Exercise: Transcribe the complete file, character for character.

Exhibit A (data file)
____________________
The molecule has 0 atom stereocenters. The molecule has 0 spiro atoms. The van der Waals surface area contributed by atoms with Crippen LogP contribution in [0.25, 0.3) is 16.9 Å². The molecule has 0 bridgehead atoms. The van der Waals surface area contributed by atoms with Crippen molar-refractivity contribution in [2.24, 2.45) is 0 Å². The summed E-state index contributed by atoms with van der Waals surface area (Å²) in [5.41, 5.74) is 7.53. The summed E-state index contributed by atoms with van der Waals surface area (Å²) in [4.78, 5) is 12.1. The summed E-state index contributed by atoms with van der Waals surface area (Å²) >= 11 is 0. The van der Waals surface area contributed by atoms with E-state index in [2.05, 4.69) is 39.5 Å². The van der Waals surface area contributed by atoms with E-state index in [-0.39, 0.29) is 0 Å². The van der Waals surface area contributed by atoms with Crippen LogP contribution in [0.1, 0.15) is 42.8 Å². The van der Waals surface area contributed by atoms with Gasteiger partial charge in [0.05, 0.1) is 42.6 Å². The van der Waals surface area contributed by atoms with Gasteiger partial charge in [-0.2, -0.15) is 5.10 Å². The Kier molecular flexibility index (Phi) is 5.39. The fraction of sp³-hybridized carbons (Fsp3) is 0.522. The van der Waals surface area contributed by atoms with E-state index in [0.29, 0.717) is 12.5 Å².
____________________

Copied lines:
The molecule has 0 atom stereocenters. The molecule has 0 spiro atoms. The van der Waals surface area contributed by atoms with Crippen LogP contribution in [0.25, 0.3) is 16.9 Å². The molecule has 0 bridgehead atoms. The van der Waals surface area contributed by atoms with Crippen molar-refractivity contribution in [2.24, 2.45) is 0 Å². The summed E-state index contributed by atoms with van der Waals surface area (Å²) in [5.41, 5.74) is 7.53. The summed E-state index contributed by atoms with van der Waals surface area (Å²) in [4.78, 5) is 12.1. The summed E-state index contributed by atoms with van der Waals surface area (Å²) >= 11 is 0. The van der Waals surface area contributed by atoms with E-state index in [2.05, 4.69) is 39.5 Å². The van der Waals surface area contributed by atoms with E-state index in [-0.39, 0.29) is 0 Å². The van der Waals surface area contributed by atoms with Crippen LogP contribution in [0.1, 0.15) is 42.8 Å². The van der Waals surface area contributed by atoms with Gasteiger partial charge in [0.05, 0.1) is 42.6 Å². The van der Waals surface area contributed by atoms with Gasteiger partial charge in [-0.2, -0.15) is 5.10 Å². The Kier molecular flexibility index (Phi) is 5.39. The fraction of sp³-hybridized carbons (Fsp3) is 0.522. The van der Waals surface area contributed by atoms with E-state index in [0.29, 0.717) is 12.5 Å².